Garth Brooks concert licences 'cannot be fast-tracked'
Council chief hopes singer will go ahead with three permitted concerts at Croke Park
Lord Mayor of Dublin Christy Burke said he had reached agreement with the Aviva Stadium to stage the two Garth Brooks concerts but this was “ruled completely out” by Aiken Promotions and Croke Park management.
Dublin City Council last week refused licences for two of the gigs planned for the stadium. Brooks has said he would perform all five nights in Croke Park or none at all. More than 400,000 tickets have been sold.
Concert promoter Peter Aiken said a decision on whether any concerts would go ahead will be made today.
Talks headed by Labour Relations Commission chief executive Kieran Mulvey and Lord Mayor of Dublin Christy Burke took place with various parties over the weekend aimed at facilitating all five concerts.
Efforts focused on reaching agreement that the singer would play the three permitted dates on July 25th, 26th and 27th, with the two remaining shows held a number of days later, to give residents respite. However, the proposal required the agreement of Mr Keegan to “fast-track” the licence process to allow the two additional events to go ahead.
Legislation requires that licence applications are made at least 10 weeks prior to an event. Mr Keegan last night told councillors: “we have to keep to the timescale”.
His position had not changed and the question of the council becoming involved in a mediation process to change the licensing decision “does not and cannot arise”.
He said he hoped the singer would avail of the licence that had been granted and play the three permitted shows.
“Of course the city council has sympathy for those ticket holders who purchased tickets for the shows on Monday and Tuesday and would hope that these two shows could be facilitated at some stage in the future.” But he said it was not “legally possible” for the council to reopen the decision to grant a licence or amend the conditions attaching to the licence.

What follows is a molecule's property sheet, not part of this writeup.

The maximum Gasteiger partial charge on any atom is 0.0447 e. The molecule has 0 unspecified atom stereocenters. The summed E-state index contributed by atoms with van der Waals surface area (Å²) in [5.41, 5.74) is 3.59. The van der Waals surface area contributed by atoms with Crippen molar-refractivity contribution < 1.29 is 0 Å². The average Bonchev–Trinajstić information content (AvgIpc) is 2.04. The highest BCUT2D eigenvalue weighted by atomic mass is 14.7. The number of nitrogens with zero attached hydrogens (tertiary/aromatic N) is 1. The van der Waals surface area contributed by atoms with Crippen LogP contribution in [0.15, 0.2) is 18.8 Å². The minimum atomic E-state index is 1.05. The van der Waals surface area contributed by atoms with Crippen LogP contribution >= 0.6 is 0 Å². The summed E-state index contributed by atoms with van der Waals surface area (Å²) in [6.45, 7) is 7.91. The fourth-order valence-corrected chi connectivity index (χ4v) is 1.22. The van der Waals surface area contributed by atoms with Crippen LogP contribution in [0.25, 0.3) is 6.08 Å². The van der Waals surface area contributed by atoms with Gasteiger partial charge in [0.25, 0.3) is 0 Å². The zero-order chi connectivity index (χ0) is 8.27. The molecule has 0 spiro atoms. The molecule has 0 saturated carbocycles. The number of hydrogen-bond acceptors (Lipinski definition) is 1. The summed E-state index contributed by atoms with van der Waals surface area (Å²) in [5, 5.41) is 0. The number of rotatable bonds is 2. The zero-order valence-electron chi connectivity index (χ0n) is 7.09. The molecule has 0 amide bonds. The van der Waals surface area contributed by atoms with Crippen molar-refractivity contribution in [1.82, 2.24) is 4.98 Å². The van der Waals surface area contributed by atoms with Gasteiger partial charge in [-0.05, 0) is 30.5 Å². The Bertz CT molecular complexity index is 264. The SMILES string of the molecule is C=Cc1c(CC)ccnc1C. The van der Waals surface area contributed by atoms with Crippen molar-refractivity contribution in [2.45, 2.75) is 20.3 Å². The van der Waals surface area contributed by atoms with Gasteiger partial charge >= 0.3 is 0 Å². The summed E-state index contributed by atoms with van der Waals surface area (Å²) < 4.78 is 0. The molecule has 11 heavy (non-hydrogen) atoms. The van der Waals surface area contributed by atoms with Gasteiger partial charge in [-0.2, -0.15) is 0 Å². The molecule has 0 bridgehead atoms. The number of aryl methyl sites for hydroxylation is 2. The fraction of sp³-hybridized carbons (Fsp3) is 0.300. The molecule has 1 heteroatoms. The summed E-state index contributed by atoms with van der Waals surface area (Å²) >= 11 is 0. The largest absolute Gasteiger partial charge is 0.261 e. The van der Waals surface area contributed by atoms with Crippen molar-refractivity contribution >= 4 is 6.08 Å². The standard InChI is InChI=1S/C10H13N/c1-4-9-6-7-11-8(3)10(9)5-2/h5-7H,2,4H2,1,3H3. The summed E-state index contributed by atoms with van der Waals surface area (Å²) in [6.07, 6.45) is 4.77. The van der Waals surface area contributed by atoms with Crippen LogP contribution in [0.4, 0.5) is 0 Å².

“As the licensing authority, Dublin City Council must adhere to the procedures laid down in the relevant legislation.” Mr Keegan said he was “absolutely satisfied” the council applied the statutory process in the “appropriate manner and reached an appropriate decision”.
The council would welcome an opportunity to discuss with all the relevant interests, including the Department of the Environment, changes in the event licensing system to include “a possible restriction on the sale of tickets in advance of the issue of an event licence” in the future, he said.
Mr Burke said he had reached agreement with the Aviva Stadium to stage the two concerts but this was “ruled completely out” by Aiken Promotions and Croke Park management.
Councillors were last night split on the issue. A Sinn Féin motion calling on Mr Keegan to review the conditions of the licence to allow the five concerts to go ahead was passed by 28 votes to 27, however, Mr Keegan said he would not be in a position to give effect to the motion.